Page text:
As I am the only sailboat repairman within fifty miles, most of the boats in any contest at my club are boats that I have helped maintain.

I have never been paid to race. I have not been paid in any way shape or form to be on any boat at any time to do anything having to do with competing in a contest.

I am especially enraged by the ISAF classification system because it labels me as a potential cheater who should be restricted from having a chance to act out.

The fact is the classification system is supposed to stop OWNERS from purchasing talent

Because ISAF can't figure out how to force owners to be sportsmanlike ....( If we say no paying teammates you can't do it )

ISAF decided to classify everybody in the boat business as a pro sailor

This human being is NOT a sailor whose racing talents are for hire!!

Because the rule screws me, one very real person, I find the rule and those who tolerate its use to be intolerable

And

There are others like me being disparaged by the disgusting rule and the disgusting people who tolerate its use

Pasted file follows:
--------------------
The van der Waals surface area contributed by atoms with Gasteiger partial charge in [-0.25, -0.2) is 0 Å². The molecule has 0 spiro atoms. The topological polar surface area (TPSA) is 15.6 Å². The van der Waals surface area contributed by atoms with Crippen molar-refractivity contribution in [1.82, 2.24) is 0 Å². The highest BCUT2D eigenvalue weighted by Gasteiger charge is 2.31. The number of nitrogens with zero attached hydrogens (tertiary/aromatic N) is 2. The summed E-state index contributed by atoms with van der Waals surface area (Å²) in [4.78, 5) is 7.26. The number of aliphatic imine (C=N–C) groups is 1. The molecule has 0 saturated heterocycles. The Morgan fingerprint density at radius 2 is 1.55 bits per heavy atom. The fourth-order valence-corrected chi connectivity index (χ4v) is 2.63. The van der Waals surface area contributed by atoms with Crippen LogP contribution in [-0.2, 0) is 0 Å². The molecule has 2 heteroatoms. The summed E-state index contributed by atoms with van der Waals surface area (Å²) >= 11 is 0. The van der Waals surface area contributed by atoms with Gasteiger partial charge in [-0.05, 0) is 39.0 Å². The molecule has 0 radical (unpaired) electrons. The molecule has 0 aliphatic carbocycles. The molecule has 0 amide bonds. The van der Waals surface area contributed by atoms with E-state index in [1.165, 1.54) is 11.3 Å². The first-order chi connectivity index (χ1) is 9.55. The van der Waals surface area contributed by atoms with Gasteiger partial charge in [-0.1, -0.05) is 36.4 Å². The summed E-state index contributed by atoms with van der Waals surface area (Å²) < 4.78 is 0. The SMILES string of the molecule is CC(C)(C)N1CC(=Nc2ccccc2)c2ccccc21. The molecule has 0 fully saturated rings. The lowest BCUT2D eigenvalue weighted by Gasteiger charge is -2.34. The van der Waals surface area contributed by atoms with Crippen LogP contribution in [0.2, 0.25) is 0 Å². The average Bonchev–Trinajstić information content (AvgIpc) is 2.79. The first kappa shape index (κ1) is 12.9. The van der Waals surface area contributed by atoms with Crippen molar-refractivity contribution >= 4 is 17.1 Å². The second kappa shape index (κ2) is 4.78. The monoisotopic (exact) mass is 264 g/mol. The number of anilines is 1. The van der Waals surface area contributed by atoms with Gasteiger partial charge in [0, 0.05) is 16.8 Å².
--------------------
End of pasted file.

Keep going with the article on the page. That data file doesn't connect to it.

Is that clear enough

What are the exact races you are excluded from?

 

Sailboat races where I would be classified as a pro. I am not a good enough sailor for any team to waste any of its limited pro member slots but I am damn fine rail meat, never drop beers on their way from the cooler, am a master at keeping lines untangled, and, with proper supervision, can pull most control cordage correctly

Sounds like they didn't want to waste any of their amateur slots on you either......

 

 

 

I would propose a simple solution to defining pro sailors. "Are you being paid to sail in this event, or otherwise directly compensated past, present, or future for sailing in this event?" Getting caught lying would be a ten year ban from all ISAF events. Some would cheat, but only the desperate ones.

To be fair, the person doing the paying (owner) should receive an equal punishment.

THIS.

 

Would stop the gaming of the current rule dead in the water.

 

Not that it makes the actual rule any better in itself.

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Why would they be Cat 1 and a non-sailing sailmaker or boatbuilder be Cat 3 if the intent of the system is to lower the bar to enable average Joe boat owner to be competitive?

That's never the intent. The intent of restricting pros on boats is cost control.